PORT CHARLOTTE — Outfielder Manuel Margot is only 27, but some of his Rays teammates treat him like an old man.
Or at least, the younger, less-experienced, Spanish-speaking players, such as Wander Franco, Luis Patino and Randy Arozarena.
“He’s like the papa of the group,” Patino said via team interpreter Manny Navarro.
Joking aside, Patino and the others say Margot, entering his sixth full big-league league season, has been a huge help as they learn their way, often riding together to and from the stadium, hanging out together in the clubhouse and constantly engaging in conversation.
“He’s always been there,” Patino said. “He was the first one to welcome me when I got traded over. He gives me a lot of advice, and he helps us out a lot.”
Margot said he has grown into being that guy and is happy to assist.
“I’m pretty proud of having that role,” he said via Navarro. “With the experience that I’ve had and some of the more time I’ve had compared to some of the other Latin guys, that’s the position I’ve fallen into.”
The questions often have more to do with off-field topics, such as logistics, team travel and clubhouse protocols, than on-field tactics.
“They ask me more about basic stuff,” Margot said. “Obviously, some of the stuff they do on the field they don’t need my advice for.”
Manager Kevin Cash said he has enjoyed watching Margot develop into more of a leader since he was acquired from San Diego in a February 2020 trade for reliever Emilio Pagan.
“He’s just very comfortable here,” Cash said. “And this spring, you can tell he has even taken it a step farther of kind of being a leader and corralling that group of the locker room. They really value his friendship, that relationship, and it’s impressive. He’s a really good guy.”
Cash suggested that seeing the impact veteran and potential Hall of Famer Nelson Cruz had in the Rays’ clubhouse after being acquired in late July may have eased the transition for Margot.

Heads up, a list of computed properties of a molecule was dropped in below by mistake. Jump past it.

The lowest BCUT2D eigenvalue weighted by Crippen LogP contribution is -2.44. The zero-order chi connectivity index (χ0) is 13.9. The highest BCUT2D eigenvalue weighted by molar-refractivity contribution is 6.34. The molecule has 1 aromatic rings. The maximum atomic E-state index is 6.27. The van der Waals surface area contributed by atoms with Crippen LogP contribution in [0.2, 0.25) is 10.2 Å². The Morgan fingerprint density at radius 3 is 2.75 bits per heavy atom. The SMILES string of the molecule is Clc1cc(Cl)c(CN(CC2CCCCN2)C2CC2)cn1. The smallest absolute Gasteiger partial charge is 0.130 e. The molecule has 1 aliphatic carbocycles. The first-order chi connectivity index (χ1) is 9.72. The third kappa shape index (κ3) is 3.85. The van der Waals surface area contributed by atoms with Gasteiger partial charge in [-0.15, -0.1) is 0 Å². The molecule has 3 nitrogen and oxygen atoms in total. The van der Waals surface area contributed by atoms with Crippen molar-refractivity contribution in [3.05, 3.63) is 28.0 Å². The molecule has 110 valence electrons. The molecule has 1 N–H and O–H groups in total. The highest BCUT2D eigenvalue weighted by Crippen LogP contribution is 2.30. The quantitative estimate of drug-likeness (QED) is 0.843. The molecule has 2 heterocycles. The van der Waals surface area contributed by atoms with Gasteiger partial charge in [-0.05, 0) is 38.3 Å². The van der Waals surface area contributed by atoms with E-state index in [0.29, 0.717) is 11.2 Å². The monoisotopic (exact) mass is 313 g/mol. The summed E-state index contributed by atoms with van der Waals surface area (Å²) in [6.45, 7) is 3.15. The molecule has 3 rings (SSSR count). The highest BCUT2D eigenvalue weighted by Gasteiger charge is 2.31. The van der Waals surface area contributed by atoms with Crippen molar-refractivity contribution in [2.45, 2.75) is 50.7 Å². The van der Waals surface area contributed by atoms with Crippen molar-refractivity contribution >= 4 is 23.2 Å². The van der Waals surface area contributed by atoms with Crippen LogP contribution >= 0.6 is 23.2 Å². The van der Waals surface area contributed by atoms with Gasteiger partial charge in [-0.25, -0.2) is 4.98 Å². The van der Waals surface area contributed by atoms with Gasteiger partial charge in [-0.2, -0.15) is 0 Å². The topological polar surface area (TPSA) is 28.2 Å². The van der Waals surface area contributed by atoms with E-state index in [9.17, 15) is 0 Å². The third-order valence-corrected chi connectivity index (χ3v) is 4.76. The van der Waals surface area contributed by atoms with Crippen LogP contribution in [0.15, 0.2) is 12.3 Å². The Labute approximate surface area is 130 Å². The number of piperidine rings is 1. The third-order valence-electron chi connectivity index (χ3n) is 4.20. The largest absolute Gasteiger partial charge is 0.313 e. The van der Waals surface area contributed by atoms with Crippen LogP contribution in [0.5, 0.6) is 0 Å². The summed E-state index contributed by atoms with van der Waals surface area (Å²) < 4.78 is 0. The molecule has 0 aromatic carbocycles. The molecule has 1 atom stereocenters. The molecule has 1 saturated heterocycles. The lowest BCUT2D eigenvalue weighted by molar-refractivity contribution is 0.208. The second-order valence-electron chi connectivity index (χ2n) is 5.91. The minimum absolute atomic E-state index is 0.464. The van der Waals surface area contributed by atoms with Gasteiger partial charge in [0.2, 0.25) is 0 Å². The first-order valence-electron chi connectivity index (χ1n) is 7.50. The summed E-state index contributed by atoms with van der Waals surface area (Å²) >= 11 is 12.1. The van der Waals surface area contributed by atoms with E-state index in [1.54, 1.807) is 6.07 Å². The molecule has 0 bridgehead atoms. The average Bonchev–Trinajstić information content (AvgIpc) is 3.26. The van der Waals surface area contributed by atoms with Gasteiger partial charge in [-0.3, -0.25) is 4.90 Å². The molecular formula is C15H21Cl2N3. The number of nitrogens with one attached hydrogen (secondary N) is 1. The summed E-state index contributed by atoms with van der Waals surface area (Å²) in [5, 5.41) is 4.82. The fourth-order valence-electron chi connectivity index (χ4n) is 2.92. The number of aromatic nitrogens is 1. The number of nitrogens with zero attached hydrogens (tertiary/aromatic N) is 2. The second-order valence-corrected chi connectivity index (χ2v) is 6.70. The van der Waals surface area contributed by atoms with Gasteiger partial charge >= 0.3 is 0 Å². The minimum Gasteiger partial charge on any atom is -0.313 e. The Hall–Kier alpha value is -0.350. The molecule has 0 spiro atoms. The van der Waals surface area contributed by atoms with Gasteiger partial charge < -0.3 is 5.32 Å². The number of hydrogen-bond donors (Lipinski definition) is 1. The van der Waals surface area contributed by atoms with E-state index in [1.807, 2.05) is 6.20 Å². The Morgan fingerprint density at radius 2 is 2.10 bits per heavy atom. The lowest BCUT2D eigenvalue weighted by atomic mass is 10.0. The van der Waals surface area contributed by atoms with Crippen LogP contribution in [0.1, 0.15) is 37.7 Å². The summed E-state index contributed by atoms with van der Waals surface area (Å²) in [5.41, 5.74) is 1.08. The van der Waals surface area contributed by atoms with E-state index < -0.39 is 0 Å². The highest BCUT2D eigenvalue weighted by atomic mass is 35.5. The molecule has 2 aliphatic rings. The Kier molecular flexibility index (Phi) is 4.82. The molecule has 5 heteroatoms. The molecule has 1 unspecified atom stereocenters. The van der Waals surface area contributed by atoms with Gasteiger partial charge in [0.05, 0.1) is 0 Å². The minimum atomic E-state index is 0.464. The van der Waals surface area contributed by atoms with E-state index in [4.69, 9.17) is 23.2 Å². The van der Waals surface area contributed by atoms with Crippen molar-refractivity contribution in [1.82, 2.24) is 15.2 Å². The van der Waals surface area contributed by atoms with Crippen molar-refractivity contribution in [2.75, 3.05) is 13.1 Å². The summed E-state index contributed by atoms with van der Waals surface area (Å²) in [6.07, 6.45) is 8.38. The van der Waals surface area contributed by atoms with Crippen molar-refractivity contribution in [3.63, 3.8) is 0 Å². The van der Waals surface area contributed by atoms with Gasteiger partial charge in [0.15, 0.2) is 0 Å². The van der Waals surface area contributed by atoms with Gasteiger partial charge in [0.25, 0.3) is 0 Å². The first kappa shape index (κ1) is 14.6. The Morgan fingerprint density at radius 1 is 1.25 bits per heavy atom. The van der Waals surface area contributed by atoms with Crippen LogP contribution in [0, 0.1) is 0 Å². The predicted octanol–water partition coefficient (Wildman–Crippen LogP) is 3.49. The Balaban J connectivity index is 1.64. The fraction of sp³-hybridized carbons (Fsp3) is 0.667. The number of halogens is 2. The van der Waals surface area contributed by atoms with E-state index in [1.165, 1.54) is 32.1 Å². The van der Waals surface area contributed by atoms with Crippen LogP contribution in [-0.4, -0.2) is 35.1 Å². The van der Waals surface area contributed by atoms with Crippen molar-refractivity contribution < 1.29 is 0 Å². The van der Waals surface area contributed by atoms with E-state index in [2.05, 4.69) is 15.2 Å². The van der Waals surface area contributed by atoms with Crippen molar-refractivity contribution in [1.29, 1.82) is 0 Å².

“I’d like to think that us having Nelson around for two or three months, that Manny realized some things and — not saying that Manny is purposefully trying to do this — but naturally, organically,” Cash said. “You watch a lot of our younger players just kind of flock to him. And if you’re going to go to somebody, Manny’s a pretty good pick.”
Plus, Cash said, Margot sets a great example by the way he plays the game and handles the ups and downs, especially on the platoon-driven Rays, where his starts against right-handed pitchers are limited.
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“He runs everything out,” Cash said. “He gives quality at-bats. He’s a good teammate. He’s supportive. He understands at certain parts of the year his role might not be in there every single day of the week, but he’s always ready when he’s maybe not in the lineup. That goes a long way, certainly within our team.”
As much as Margot can do to help others, the point can’t be lost that he also is a really good player — a right-handed hitter who can put the ball in play, flash occasional power, play top-notch defense at all three outfield positions and run well.
“Incredibly valuable,” Cash said. “He’s really good in all facets. Hitting, he’s another guy that gets in there and just gives good at-bats, puts the ball in play a lot. Defense to be able to go anywhere and play elite defense in a corner or center. And the way he carries himself on and off the field.”
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